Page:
French President Francois Hollande led a minute of silence held across the country. He joined police officers at the Prefecture of Police in Paris for the ceremony.
Meanwhile large crowds gathered in the rain outside the Notre Dame cathedral in the capital.
France declared a day of mourning for those killed police officers shot dead on Wednesday morning (January 7) by black-hooded gunmen using Kalashnikov assault rifles. French tricolour flags flew at half mast throughout the country.
Police extended a manhunt on Thursday for two brothers suspected of carrying out the attacks at the offices of the Charlie Hebdo publication in Paris in a presumed Islamist militant strike.
French PM Manuel Valls sang the country’s national anthem outside his official Paris residence, Matignon Palace, as a mark of respect.
Members of France’s National Assembly also sang the anthem outside their building.
In Italy, parliament speaker Laura Boldrini urged European countries to “show resolve” in defending freedom of speech.
“Faced with an attack that marks a very serious development in the name of Islamic terrorism, it is of utmost importance that European states show absolute resolve in defending the fundamental liberties of our societies, as well as the values, the values which make our continent a point of reference for the entire world,” she said before standing.
Italy’s Senate also stood for one minute of silence.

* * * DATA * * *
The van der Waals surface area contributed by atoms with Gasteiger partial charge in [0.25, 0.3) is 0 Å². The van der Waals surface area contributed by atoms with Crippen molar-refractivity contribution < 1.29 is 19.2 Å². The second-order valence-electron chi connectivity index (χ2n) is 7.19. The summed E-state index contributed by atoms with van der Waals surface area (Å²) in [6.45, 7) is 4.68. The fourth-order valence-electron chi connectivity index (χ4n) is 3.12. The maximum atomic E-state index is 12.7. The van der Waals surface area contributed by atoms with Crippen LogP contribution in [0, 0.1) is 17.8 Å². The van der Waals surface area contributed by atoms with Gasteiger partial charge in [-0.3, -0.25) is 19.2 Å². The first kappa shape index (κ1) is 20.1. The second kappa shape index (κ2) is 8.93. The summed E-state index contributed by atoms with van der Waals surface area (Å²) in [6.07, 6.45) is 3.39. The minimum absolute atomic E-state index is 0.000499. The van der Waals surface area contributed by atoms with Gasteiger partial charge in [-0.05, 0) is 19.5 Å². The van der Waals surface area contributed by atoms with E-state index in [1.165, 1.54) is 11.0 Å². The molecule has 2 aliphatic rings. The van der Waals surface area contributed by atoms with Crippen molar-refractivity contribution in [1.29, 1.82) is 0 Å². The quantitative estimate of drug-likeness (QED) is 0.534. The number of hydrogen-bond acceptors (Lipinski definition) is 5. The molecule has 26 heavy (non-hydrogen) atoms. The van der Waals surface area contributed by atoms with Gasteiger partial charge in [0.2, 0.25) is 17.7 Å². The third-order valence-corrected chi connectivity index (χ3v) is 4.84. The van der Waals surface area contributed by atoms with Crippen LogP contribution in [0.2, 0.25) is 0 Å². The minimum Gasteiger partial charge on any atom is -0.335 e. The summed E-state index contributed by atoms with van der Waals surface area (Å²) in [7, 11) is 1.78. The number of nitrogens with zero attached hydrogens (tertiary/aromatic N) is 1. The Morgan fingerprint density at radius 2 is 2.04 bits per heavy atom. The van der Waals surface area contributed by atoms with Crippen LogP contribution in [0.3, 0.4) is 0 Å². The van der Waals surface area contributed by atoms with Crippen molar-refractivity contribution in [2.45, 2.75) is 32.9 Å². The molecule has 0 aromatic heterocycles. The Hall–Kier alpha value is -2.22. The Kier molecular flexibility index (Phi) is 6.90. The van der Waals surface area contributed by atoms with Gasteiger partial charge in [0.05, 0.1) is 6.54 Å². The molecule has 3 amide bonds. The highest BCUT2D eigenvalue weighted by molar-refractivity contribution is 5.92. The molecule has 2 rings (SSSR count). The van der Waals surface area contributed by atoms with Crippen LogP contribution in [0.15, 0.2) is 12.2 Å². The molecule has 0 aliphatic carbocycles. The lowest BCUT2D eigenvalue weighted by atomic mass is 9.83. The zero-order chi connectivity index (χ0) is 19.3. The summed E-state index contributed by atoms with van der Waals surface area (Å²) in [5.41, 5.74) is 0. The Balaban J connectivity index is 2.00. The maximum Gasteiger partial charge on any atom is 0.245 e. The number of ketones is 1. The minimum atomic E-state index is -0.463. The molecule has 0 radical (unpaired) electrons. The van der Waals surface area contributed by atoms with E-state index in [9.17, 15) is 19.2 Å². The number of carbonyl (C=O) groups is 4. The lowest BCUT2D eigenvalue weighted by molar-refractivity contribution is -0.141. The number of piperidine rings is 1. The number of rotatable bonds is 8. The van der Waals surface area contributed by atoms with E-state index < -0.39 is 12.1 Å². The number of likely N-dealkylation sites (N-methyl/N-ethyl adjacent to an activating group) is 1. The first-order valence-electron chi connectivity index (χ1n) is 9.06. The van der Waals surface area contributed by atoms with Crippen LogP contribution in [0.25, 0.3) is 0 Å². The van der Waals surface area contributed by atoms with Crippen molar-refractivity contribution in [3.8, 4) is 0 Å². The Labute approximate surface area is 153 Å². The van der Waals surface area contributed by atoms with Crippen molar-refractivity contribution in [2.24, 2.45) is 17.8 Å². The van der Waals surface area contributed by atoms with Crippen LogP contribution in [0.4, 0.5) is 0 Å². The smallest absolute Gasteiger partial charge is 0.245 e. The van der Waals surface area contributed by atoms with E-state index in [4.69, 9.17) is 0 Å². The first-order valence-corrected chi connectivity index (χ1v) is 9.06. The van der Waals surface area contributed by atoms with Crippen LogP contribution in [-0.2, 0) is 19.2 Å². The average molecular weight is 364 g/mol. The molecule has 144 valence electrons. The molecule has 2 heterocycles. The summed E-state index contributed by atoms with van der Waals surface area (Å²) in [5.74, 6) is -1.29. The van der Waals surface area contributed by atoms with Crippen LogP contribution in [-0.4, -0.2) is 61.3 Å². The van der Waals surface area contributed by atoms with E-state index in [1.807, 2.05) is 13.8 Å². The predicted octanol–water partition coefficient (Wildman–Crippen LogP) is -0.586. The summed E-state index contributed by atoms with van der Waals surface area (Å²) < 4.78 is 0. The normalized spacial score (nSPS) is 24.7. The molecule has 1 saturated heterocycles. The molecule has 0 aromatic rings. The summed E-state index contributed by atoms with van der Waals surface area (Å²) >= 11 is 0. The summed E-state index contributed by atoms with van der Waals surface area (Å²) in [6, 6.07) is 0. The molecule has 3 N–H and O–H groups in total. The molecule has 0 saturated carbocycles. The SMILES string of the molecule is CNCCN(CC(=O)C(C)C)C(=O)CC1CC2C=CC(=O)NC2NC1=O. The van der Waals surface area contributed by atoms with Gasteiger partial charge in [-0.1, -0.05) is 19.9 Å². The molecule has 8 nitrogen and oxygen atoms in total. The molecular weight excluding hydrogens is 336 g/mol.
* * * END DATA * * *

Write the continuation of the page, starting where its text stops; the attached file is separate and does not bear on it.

“In the name of the Senate we send to France our sympathy for the victims and our solidarity following the attack against an institution and against the freedom of the press,” said Senate speaker Pietro Grasso before standing.
Spain has condemned the attack, and its interior ministry announced it had raised the perceived security threat level after the attack on the French magazine Charlie Hebdo, increasing security around key government buildings, nuclear stations and transport hubs.
“Today is a day to honour freedom of speech and to condemn a vile and savage act,” said Jesus Posada, Spain’s parliament speaker.
Jermone Bonnafont, the French ambassador to Spain, was also present at the minute of silence in Madrid.
“It’s not only an attack against a symbolic paper and freedom of expression. It is also an attack against our democracies and everyone who believes in our values. We value Spain’s support greatly in these circumstances,” he said to media gathered around parliament.
Both Charlie Hebdo’s founder and its current editor-in-chief were among those killed.